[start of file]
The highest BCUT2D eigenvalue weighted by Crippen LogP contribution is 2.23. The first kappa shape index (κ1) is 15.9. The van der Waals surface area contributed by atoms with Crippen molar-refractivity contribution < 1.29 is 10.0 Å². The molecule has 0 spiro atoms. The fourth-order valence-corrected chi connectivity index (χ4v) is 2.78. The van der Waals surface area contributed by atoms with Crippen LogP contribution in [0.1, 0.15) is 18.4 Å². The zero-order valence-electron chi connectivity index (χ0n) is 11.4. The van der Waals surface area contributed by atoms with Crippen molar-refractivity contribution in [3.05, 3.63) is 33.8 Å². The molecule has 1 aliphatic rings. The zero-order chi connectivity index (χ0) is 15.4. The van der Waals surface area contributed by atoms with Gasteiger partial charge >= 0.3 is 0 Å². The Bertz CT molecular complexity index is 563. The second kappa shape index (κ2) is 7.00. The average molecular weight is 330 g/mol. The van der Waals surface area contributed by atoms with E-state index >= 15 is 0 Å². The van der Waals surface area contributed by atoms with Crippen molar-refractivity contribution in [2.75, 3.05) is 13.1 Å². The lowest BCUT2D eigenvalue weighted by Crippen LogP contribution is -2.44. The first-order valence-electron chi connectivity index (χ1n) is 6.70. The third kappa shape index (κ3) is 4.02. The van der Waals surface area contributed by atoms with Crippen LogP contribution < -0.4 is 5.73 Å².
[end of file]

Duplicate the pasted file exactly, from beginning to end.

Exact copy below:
The highest BCUT2D eigenvalue weighted by Crippen LogP contribution is 2.23. The first kappa shape index (κ1) is 15.9. The van der Waals surface area contributed by atoms with Crippen molar-refractivity contribution < 1.29 is 10.0 Å². The molecule has 0 spiro atoms. The fourth-order valence-corrected chi connectivity index (χ4v) is 2.78. The van der Waals surface area contributed by atoms with Crippen LogP contribution in [0.1, 0.15) is 18.4 Å². The zero-order valence-electron chi connectivity index (χ0n) is 11.4. The van der Waals surface area contributed by atoms with Crippen molar-refractivity contribution in [3.05, 3.63) is 33.8 Å². The molecule has 1 aliphatic rings. The zero-order chi connectivity index (χ0) is 15.4. The van der Waals surface area contributed by atoms with Gasteiger partial charge >= 0.3 is 0 Å². The Bertz CT molecular complexity index is 563. The second kappa shape index (κ2) is 7.00. The average molecular weight is 330 g/mol. The van der Waals surface area contributed by atoms with E-state index >= 15 is 0 Å². The van der Waals surface area contributed by atoms with Crippen molar-refractivity contribution in [2.75, 3.05) is 13.1 Å². The lowest BCUT2D eigenvalue weighted by Crippen LogP contribution is -2.44. The first-order valence-electron chi connectivity index (χ1n) is 6.70. The third kappa shape index (κ3) is 4.02. The van der Waals surface area contributed by atoms with Crippen LogP contribution < -0.4 is 5.73 Å².